Right now, all over the world, people are making impossible decisions. Ones that someone—somewhere—will hate, regardless. Whether to mandate vaccines or masks. Whether to reopen offices. Whether to laugh or cry. There is not always an obvious right answer, but decisions still need to get made.

So what then? In this moment, how you make and communicate decisions matters more than ever. With all the swirling anxiety and frustration in the air these days, it’s easy to become a target of convenience for a whole lot of rage. 

This is what John (not his real name), a superintendent of a school district in California, discovered the hard way. After a year and a half of making impossible decisions, and becoming enemy No. 1 for some of his teachers and their union leader, he is facing a new school year—and newly impossible decisions.

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Back when the pandemic began, schools had to figure out how to go virtual, which was messy. When John saw the grades for that first virtual semester, it just about broke his heart. “That was probably the lowest point for me,” he told me. Many kids were not learning at anywhere close to the rate they had been in person. Latino kids and students with disabilities were failing at more than twice the rate of other kids.

Then last spring, when the caseload finally dropped and teachers were able to get vaccinated, John wanted to reopen schools. And so did a lot of parents. But many of the teachers disagreed. “There was one conversation I had with the small group of teachers, and one of them made a comment to the effect of, ‘If you make us come back, and someone gets sick and dies, the blood is going to be on your hands.’”

Impossible situation, right? Well, yes. And no. To offer John some advice, I invited him to join me on Slate’s How To! advice podcast alongside Gary Friedman, the world-renowned conflict mediation guru. Friedman has recent experience with making unpopular decisions—as an elected official in his own town. And he made plenty of mistakes, as he freely acknowledges. But he got a lot better at it, and here’s what he’s learned.

1. Let them see you sweat

In positions of authority, people usually put on a game face whenever they make an unpopular decision. They don’t want to show vulnerability. But this is a mistake, Friedman said. It makes you easier to demonize.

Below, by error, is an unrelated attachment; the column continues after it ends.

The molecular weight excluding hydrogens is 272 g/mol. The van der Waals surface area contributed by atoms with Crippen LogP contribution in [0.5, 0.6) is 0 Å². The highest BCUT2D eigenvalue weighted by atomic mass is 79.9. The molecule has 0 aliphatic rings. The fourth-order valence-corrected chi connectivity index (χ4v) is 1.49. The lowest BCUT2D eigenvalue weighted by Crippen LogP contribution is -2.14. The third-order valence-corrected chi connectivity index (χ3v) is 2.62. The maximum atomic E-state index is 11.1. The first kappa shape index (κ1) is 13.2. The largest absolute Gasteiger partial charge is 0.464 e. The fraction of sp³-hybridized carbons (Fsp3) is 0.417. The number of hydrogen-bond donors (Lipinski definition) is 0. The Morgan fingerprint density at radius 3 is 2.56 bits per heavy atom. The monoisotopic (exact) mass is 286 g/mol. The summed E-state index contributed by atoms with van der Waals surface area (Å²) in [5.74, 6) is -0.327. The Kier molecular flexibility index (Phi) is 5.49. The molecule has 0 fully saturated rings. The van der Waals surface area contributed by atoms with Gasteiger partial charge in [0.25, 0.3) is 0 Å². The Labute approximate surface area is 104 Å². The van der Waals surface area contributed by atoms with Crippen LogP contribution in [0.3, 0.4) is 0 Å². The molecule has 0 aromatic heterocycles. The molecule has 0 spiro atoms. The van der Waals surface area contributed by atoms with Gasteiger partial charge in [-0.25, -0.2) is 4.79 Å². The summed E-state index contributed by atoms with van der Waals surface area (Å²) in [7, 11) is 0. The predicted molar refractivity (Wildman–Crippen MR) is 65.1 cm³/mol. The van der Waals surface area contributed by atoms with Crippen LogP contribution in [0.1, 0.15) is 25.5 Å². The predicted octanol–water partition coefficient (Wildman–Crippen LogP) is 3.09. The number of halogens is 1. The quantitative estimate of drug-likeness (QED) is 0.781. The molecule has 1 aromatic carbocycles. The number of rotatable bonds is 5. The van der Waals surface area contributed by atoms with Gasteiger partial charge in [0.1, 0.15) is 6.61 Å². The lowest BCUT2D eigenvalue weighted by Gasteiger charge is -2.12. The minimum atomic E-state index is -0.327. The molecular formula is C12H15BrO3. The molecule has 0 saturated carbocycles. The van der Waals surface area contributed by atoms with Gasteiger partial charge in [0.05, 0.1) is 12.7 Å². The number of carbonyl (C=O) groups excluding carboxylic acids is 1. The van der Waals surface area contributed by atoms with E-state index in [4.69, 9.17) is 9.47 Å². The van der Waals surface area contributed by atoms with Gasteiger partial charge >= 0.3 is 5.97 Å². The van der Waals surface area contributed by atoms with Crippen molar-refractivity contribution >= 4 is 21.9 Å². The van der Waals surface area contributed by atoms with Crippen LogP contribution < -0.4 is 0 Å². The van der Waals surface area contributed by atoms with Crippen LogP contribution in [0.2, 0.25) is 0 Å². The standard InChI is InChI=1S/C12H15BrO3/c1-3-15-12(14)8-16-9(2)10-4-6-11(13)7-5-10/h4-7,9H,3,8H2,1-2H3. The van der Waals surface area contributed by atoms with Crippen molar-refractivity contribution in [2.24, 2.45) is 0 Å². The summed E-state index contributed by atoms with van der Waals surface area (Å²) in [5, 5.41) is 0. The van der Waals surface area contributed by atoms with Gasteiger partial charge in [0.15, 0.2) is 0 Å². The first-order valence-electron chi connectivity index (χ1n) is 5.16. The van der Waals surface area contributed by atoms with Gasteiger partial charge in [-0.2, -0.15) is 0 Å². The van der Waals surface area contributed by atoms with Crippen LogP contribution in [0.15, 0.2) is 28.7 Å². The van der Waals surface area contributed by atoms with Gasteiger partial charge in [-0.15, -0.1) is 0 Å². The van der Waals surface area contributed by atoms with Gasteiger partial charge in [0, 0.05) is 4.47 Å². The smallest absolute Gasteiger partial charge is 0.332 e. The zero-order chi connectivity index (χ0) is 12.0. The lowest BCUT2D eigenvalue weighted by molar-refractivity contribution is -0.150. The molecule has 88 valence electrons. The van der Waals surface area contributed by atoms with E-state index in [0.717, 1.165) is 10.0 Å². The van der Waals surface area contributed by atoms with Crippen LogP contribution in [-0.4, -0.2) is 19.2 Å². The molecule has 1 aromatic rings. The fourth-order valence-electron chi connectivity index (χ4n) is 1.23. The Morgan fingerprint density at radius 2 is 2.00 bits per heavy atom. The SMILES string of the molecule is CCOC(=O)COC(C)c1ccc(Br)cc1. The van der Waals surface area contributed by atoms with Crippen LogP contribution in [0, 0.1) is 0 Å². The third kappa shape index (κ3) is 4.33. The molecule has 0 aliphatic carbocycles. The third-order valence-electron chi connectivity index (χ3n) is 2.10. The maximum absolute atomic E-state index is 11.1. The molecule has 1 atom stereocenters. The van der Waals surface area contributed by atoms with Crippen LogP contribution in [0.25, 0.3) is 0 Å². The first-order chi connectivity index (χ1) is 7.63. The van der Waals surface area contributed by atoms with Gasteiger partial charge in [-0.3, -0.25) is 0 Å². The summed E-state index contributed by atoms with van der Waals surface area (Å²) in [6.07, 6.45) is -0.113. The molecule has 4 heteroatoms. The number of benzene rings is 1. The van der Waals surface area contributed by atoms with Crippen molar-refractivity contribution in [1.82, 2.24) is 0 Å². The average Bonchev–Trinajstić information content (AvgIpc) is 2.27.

If, on the other hand, you do the counterintuitive thing—if you admit that this was a hard decision to make—you become human again.

“When people see you actively working with them, and not just on a cognitive level, but on an emotional level,” Friedman said, “it’s very hard to kind of push you away and say, you know, ‘This guy doesn’t care.’”

To John, the prospect of revealing his own struggle was mostly terrifying. “The scary part is that it [could] just make more fodder for attack,” he said. An understandable worry. Friedman suggested he start with one small admission of genuine feeling—and see what happens.

2. Protect your sanity

You will still get blamed by some people, no matter what you do. The trick is to avoid getting pulled into high conflict—even in your own mind. How? You need some way to get a little distance from the conflict, every day.

For Friedman, this means writing in a journal and meditating. For John, it means praying and journaling (and sometimes eating too much). For me, exercise also helps a lot. After I go running or biking, I feel like I can loosen my grip on the conflict a little bit. There’s plenty of research showing how much these activities help, and it’s also something you can just feel. After I exercise, I know I’m less likely to personalize criticism—or catastrophize about what might come next.

Of course, sanity also requires boundaries. There need to be lines that don’t get crossed, places that exist outside the conflict zone. Ideally, craft those boundaries together, in total transparency, with all the various factions involved, and then defend them—firmly and dispassionately.

3. Hold a dress rehearsal

It is very hard to think under stress. Humans aren’t designed to do it, so we shouldn’t expect to. 

Instead, train for conflict in advance. Develop muscle memory you can use when you need it, without having to think. Friedman recommends finding a peer you trust (say, a fellow superintendent) and meeting weekly to actually role play hard conversations. Awkward, I know. But it’s worth it.

Ask the other person to play the role of your biggest critic, and you play you. Then (and this is important) switch roles. Having done this in trainings with Friedman and other mediators, I can say I always resist role playing at first—and I’m always glad I did it afterward. Usually, I come away with some insight into my so-called adversary—just by “playing” them in a five-minute conversation. (Which is why the CIA uses role-play games to train its agents. It sounds squishy but it works.) Understanding is key to good conflict, and it can be easier to achieve outside the zone of conflict.

After our conversation, John went back to work, getting schools reopened on time for fall. Two weeks into the school year, things are going well, so far. He and the union leader have had a couple of good meetings, including a real-life, in-person lunch, like old times.

“I think both of us recognize that we could have a more fruitful relationship than we have now,” he said. They aren’t there yet, but he’s allowing himself to hope—for now.

This piece was adapted from an episode of the Slate podcast How To!, which brings a listener with a real-life problem together with an expert who can help. Listen to the full episode here.

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